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Selections usually need no justifications. Some justification, however, of the treatment accorded Spinoza's Ethics may be necessary in this place.
The object in taking the Ethics as much as possible out of the geometrical form, was not to improve upon the author's text; it was to give the lay reader a text of Spinoza he would find pleasanter to read and easier to understand. To the practice of popularization, Spinoza,
one may confidently feel, would not be averse. He himself gave a short popular statement of his philosophy in the Political Treatise.
The lay reader of philosophy is chiefly, if not wholly, interested in grasping a philosophic point of view. He is not interested in highly meticulous details, and still less is he interested in checking up the author's statements to see if the author is consistent with himself. He takes such consistency, even if unwarrantedly, for granted.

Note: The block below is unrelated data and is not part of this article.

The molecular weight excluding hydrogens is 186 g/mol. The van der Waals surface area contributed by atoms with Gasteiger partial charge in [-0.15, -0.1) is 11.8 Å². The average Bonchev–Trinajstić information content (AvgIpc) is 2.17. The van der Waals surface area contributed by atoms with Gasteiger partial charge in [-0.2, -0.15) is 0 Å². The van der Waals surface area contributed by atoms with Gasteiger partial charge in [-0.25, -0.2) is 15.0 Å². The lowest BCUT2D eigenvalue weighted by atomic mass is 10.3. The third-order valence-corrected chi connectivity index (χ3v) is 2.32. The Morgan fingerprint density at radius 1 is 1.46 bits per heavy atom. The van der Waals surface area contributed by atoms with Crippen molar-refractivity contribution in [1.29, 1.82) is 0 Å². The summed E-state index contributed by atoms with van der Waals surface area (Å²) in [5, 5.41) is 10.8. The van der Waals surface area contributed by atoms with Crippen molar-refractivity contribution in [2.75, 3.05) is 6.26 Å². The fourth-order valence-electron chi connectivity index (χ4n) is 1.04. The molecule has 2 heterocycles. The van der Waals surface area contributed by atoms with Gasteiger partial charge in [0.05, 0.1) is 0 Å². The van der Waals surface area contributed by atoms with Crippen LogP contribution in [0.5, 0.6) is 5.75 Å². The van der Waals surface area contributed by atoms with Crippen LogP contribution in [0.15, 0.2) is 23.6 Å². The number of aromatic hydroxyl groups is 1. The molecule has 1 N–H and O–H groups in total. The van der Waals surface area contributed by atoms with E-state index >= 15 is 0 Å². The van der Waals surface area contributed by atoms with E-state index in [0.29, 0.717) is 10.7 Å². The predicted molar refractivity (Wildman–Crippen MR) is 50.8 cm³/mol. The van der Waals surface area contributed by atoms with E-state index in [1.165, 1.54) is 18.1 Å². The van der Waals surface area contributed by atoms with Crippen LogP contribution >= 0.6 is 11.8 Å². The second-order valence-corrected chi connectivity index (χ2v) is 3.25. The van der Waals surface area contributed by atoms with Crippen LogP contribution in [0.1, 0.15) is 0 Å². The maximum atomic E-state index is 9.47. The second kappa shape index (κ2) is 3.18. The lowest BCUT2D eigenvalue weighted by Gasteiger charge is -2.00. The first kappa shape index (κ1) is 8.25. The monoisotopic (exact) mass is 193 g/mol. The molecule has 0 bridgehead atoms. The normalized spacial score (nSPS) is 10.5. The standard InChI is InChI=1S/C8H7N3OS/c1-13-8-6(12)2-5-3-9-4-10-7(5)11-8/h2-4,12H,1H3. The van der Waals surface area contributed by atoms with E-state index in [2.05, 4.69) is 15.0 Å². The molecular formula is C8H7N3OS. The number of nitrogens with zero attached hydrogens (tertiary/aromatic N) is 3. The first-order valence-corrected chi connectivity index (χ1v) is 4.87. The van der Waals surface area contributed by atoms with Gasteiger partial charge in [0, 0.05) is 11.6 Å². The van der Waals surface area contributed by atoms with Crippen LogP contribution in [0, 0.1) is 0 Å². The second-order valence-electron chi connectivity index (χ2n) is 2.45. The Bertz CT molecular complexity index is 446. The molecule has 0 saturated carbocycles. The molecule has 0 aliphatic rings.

A continuous reading of the original Ethics, even on a single topic, is impossible. The subject-matter is coherent, but the propositions do not hang together. By omitting the formal statement of the propositions; by omitting many of the demonstrations and almost all cross-references; by grouping related sections of the Ethics (with selections from the Letters and the Improvement of the Understanding) under sectional headings,
the text has been made more continuous. It is the only time, probably,
dismembering a treatise actually made it more unified.
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